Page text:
Summary provided by Charlie Sweeny: This gallant siege was a desperate fight by unprepared UN troops against North Korean invaders.
In June of 1950 the North Korean Army suddenly attacked its southern neighbor. The merciless flood was easily able to defeat the totally surprised South Korean Army. President Truman and the United Nations went to help the South. The U.S. Army and the Marine Corps ordered available troops to the Korean peninsula and sent them into action. Continue reading
Charlie covered slavery in ancient history, slavery in recent history, and slavery today.
The battle of Stalingrad was one of the greatest turning points of World War II. This presentation offered insights into the strategic options, operational flaws, and tactical developments using charts, photos and diagrams to help explain how the city combat evolved over two months (September to November 1942). Was German defeat inevitable, or could operational brilliance overcome strategic blunders?
Dana Lombardy served as online editor for the Weider History Group, publisher of America’s Civil War, Civil War Times, and nine other historical magazines. He is also known for his nearly twenty television appearances, including multiple episodes of The History Channel’s “Tales of the Gun” series. Dana has contributed as an editor, cartographer, graphic artist and designer on many books, games and magazines, and was Publisher of Napoleon Journal from 1996 to 2000.
René presented a detailed accounting of the life of Joshua Lawrence Chamberlain, from his birth, to his early academic career, to his service in the American Civil War, and finally his life in politics and as a university president.
(No description provided.)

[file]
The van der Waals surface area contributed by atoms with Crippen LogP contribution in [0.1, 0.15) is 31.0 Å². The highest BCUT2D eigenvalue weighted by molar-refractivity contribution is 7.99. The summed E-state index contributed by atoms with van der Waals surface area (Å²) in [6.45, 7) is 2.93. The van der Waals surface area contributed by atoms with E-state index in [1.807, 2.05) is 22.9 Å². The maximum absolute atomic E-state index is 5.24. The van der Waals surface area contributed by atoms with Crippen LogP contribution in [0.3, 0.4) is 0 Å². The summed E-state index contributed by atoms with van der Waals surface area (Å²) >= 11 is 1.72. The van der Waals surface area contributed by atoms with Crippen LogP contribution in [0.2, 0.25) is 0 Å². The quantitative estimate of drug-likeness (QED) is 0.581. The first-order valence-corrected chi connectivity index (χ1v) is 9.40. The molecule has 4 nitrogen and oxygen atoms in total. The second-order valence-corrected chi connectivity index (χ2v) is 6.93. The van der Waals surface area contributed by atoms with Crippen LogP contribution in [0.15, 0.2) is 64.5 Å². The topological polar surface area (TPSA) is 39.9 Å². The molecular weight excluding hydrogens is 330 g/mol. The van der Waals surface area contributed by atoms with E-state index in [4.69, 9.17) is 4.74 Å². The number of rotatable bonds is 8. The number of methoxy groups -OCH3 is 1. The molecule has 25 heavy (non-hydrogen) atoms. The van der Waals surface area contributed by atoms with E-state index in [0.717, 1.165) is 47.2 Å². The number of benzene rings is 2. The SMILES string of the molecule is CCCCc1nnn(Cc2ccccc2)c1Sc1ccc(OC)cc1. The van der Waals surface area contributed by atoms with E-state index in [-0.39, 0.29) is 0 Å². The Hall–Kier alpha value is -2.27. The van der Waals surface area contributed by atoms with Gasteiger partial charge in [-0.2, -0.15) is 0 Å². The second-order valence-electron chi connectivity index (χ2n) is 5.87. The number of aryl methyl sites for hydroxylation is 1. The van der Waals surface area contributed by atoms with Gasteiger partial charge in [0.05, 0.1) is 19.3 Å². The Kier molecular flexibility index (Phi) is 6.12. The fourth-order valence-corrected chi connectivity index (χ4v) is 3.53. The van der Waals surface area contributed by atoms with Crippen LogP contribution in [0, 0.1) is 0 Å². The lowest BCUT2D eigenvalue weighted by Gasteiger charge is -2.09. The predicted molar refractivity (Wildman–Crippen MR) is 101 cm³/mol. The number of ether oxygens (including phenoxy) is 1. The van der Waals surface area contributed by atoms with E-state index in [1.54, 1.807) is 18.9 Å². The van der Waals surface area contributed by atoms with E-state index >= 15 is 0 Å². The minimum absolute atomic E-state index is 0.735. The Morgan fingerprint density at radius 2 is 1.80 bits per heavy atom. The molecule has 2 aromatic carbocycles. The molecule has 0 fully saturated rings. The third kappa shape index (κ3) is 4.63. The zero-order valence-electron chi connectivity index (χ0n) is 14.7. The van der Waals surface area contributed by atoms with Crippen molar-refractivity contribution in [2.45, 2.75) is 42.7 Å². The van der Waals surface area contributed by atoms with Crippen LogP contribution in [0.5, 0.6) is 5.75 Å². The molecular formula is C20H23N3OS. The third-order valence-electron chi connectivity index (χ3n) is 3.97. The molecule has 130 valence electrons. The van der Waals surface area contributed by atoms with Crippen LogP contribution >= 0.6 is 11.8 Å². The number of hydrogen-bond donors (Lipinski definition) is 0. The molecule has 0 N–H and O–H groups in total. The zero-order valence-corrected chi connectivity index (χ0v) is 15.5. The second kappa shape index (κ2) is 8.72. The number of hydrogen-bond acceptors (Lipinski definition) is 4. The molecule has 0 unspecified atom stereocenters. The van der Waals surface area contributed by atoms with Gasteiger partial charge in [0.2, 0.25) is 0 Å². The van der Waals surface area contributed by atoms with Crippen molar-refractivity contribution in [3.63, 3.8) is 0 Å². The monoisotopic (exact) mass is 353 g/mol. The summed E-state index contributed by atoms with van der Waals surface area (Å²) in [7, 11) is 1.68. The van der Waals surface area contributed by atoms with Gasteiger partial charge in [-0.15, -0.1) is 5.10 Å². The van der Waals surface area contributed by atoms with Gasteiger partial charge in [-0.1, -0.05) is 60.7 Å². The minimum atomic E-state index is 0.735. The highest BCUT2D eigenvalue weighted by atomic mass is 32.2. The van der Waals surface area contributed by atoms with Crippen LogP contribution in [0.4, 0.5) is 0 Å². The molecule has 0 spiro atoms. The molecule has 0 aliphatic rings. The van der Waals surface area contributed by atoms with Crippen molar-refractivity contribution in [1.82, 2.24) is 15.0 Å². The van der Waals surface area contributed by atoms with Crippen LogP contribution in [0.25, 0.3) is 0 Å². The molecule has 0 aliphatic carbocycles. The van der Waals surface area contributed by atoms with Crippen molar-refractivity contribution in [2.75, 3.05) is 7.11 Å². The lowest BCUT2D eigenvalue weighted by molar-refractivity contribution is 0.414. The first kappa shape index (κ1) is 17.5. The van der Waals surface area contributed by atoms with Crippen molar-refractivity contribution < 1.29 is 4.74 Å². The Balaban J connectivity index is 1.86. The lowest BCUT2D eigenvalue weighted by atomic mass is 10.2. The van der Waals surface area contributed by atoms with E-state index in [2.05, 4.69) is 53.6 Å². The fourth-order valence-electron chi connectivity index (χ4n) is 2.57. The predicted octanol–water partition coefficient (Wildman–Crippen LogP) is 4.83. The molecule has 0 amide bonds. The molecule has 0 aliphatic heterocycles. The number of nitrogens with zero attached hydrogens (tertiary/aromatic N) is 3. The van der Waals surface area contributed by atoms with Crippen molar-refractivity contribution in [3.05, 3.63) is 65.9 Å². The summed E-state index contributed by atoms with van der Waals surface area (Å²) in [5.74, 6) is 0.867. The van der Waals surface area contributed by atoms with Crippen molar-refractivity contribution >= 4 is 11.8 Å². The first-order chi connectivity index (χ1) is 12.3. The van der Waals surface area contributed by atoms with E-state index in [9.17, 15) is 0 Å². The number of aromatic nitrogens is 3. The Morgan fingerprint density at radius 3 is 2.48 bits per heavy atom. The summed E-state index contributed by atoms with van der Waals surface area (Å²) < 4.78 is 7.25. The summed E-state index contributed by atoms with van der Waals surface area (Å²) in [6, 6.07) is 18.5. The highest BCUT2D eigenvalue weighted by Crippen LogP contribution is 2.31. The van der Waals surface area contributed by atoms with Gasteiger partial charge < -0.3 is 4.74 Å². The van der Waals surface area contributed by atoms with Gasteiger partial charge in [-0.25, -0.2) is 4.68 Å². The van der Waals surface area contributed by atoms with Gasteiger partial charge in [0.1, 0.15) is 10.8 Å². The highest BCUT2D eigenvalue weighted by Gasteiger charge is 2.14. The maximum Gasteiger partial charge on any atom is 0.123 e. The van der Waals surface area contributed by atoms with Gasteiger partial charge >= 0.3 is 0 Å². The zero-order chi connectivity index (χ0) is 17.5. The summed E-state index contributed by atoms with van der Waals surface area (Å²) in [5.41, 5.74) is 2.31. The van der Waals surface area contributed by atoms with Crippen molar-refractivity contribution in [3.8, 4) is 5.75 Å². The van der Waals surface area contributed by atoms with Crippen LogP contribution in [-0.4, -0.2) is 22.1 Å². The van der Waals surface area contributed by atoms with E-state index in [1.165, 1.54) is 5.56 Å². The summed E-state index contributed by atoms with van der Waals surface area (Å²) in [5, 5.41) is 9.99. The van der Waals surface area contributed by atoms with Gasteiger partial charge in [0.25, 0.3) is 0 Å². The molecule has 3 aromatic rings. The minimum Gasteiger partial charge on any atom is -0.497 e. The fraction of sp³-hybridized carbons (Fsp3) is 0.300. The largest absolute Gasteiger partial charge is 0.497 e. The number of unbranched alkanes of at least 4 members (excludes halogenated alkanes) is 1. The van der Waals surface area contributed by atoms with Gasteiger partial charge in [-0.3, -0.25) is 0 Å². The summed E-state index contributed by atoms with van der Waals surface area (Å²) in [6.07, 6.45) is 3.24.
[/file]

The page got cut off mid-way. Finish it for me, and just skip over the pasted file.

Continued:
Jack gave us a look at both well known and little known Americans who were draft eligible during the Civil War. The following description was provided by Charlie Sweeny.
Jack’s presence contributes greatly to his most thorough approach to the topic. We heard about the 1863 military conscription with the purchase of substitutes (Abe Lincoln paid $500 for his) as well as the New York and Cincinnati draft riots. Noted Union and CSA veterans were cited. Included were Eli Lilly and George Westinghouse. JP Morgan joined the substituters. George Robinson earned a gold medal for protecting Seward from one of Booth’s assassination gang. Henry James was physically unfit. George Roosevelt (FDR’s third cousin) lost a leg at Gettysburg. Paul Revere’s grandsons were: Dr. Edward, KIA at Antietam, and Joseph, KIA at Gettysburg. Jonathan Letterman reorganized battlefield rescues and triage (Antietam was cleared of all battle casualties in 24 hours; in prior times, soldiers lay on the field for up to five days with no help), and so forth. It was an amazing presentation. Thank you, Jack, for another engrossing time.